INTERVIEWS, REVIEWS & RELATED ARTICLES
"Craft is what enables you to be successful
when you're not inspired." - Brian Eno
The Observer APRIL 5, 2009 - by Euan Ferguson
DAVID BYRNE: THE SAGE, GATESHEAD
David Byrne is happy. It's not every boy from Dumbarton who forms one of the defining bands of the '70s and '80s, basically invents ambient music and sampling (along with a chap called - bet you didn't know this in full - Brian Peter George St. John le Baptiste de la Salle Eno), and goes on to, among many, many other things, win an Oscar, appear on The Simpsons and be commissioned to design cycle racks for the city of New York. For some fifty-six-year-olds, that might be enough: but David Byrne is pouring everything he's got left on to the stage of Hall One in the fabulous Gateshead Sage building, soaring scarily high above a faintly misty Tyne, and the crowd, some older even than he, is going nutso. I might be out on a limb here, but not much of a limb: I think he's happy.
Gone, entirely, are the sulky dark looks that glared out, half-angry, half-scared, from Talking Heads albums in the corners of ten thousand bedrooms. Byrne has grown into his skin, and stands tall, still whippet-thin, with white suit and white guitar and a shock of elegantly white hair; Warhol gone right. Gosh, Eno does like his thin white dukes.
This tour is, essentially, a celebration the work Byrne and Eno have done together; three Talking Heads albums, the groundbreaking My Life In The Bush Of Ghosts and then last year, their first collaboration for two decades, Everything That Happens Will Happen Today. It's just Byrne on this tour, no Eno. Instead, behind Byrne, one keyboard and computer make a blizzard of complex backgrounds, one happy bassist catches and holds the ever-moving balls, and two drummers thunder up a sound that wouldn't disgrace (though it may rather surprise) a military tattoo. Byrne stands there, thrashing. Three backing singers, and three violently athletic dancers.
Two girls and a man, and they're not just there, as dancers can be, just to dance, though they do. They become, increasingly, an integral part of the show: they swap places with the backing singers, twirl them and roll them to the floor; they play instruments; they leapfrog Byrne and try to haul him from his mid-stage stance. They dance, once, on office chairs.
Increasingly as the show progresses - don't worry, we're coming to the music - it becomes clear that Byrne has planned this to be as much a visual as aural experience: every song is a photo opportunity. Band and dancers in white, spread out across the full width of the stage, three bodies cartwheeling towards Byrne as first he stands aloof in a corner and then, with one nanosecond's change of chord and spotlight, is cavorting back with them, guitar bouncing; and every finis, every last drum crash, leaves on stage a frozen tableau. It's relentlessly captivating, and the dancers get every bit as much wild applause later during the clamoured screams for what turns out to be three encores.
Byrne doesn't mention Talking Heads by name. There was a highly acrimonious split in 1991, nasty even in terms of the New York music scene. He refers simply to stuff he first did with "some other people". But that band's old hits, perhaps naturally, get the best receptions of the night. Once In A Lifetime goes on and on, and still not long enough, then straight into Life During Wartime. There is something close to a sigh of relief, as well as cheers, when Take Me To The River finally comes during the second encore.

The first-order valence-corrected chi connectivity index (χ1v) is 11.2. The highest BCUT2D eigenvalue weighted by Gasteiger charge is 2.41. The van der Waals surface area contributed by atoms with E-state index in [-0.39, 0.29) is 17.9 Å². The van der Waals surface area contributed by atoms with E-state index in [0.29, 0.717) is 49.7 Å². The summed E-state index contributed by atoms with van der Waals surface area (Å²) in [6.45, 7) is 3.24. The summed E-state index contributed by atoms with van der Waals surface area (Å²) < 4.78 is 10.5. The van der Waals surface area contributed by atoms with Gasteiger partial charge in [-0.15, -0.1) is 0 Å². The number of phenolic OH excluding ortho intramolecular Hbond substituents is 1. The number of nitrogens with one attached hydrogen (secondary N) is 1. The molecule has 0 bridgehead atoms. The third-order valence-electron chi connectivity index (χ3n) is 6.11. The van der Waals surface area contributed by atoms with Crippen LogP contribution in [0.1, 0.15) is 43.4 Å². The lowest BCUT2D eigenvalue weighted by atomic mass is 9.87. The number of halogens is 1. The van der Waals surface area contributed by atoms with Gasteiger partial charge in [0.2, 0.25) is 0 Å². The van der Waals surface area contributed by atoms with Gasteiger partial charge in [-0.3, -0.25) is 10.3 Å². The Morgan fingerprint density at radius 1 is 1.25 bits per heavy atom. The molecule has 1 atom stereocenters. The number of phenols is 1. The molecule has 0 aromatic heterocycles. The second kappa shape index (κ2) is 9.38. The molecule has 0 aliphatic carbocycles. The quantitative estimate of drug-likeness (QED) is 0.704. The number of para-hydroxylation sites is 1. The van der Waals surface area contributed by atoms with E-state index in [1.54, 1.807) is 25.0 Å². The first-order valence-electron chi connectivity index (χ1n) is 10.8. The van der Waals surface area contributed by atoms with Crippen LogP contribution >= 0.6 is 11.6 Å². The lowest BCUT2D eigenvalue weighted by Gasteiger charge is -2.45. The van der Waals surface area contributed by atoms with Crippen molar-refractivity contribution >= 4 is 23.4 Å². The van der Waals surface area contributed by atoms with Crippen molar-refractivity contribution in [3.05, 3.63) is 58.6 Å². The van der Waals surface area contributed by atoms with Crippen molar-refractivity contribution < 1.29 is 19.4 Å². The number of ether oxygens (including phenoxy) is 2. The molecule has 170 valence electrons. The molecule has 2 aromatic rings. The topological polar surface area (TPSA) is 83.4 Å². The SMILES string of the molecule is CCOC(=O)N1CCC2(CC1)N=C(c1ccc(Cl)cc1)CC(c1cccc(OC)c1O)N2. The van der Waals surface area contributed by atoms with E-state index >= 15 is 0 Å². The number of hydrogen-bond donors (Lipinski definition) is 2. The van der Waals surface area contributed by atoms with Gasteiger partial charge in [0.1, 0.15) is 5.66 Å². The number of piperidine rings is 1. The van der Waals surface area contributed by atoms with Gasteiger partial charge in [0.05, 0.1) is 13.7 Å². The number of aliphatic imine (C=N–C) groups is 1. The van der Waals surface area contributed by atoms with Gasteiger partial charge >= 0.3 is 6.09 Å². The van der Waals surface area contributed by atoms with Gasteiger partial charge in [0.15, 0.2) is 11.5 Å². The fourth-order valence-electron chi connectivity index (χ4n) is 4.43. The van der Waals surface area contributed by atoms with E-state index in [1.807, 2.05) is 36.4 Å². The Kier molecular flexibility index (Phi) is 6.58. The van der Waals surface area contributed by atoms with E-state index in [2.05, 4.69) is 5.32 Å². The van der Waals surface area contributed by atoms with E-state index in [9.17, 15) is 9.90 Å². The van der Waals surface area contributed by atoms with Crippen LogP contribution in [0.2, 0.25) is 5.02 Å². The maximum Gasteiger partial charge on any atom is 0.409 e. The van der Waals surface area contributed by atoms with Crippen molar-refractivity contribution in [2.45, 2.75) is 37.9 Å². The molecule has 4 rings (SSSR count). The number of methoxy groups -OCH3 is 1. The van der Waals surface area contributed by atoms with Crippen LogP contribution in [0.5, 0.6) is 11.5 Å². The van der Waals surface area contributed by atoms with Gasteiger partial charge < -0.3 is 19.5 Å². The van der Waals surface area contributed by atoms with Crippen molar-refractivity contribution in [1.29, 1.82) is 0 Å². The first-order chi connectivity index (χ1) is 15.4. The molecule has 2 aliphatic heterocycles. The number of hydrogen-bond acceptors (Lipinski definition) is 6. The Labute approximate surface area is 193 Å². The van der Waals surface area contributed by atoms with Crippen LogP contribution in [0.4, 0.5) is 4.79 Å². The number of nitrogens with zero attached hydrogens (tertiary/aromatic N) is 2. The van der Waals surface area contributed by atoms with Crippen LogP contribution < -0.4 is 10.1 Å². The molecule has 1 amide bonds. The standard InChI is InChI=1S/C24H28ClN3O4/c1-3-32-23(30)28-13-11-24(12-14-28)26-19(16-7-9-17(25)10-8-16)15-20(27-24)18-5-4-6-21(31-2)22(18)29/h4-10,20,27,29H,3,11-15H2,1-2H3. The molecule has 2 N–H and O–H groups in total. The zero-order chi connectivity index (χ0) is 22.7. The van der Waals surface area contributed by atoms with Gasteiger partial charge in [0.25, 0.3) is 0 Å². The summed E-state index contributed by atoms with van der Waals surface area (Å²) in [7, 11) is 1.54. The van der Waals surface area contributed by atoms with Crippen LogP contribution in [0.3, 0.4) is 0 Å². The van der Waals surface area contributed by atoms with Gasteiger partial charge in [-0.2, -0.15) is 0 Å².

But the audience (which starts as staid as staid can be but ends up, pumped by two hours of restless invention, practically hanging off the balconies) has kept up with him: there are shouts of grateful recognition at the opener, Strange Overtones, from last year's album, an absolutely moreish lament about the difficulties of song-writing. Byrne's voice is undiminished down the years. It's higher, gentler, sweeter, in fact, and with a greater range. There are very few of the faintly strangulated dipthongs of old from, say, Psycho Killer.
Instead, there is a grand poignant warmth to his delivery of, say, One Fine Day (also from last year), a song - with its anthemic message of hope - which, it turns out, Byrne recently had performed in New York by the mostly octogenarian Young@Heart Chorus, surely bringing a tear or two to the hardest-hearted jaywalker.
No one does handstands on Byrne during this number, but they're back up there shortly afterwards for my personal highlight of the night, Walking The Line, performed with such savage pizzazz that the crowd was exhausted. And increasingly enraptured.
Three encores, each time Byrne walking on looking increasingly warm, in every sense, and delighted. One encore is taken with the band all dressed, for a quite unaccountable reason, in tutus: white tutus Velcroed quickly on over jeans and suits. There is laughter, yes, but also, as the ever-moving tableau before us freezes, facing backstage on the last chord, eleven tutus lined up like ducklings, a strange delight at the beauty of tireless inventiveness.
Byrne recently took over a disused factory in New York, hooked the plumbing and girders up to a set of hydraulic pipes linked to organs, and invited the public to "play the building". He comes to London in August to do the same to The Roundhouse. The title of the most Talking-Headsy/pop-catchy track on Everything That Happens Will Happen Today is Life Is Long; and may it happily be so, Mr Byrne: but you suspect that, for him, one life is never going to be enough.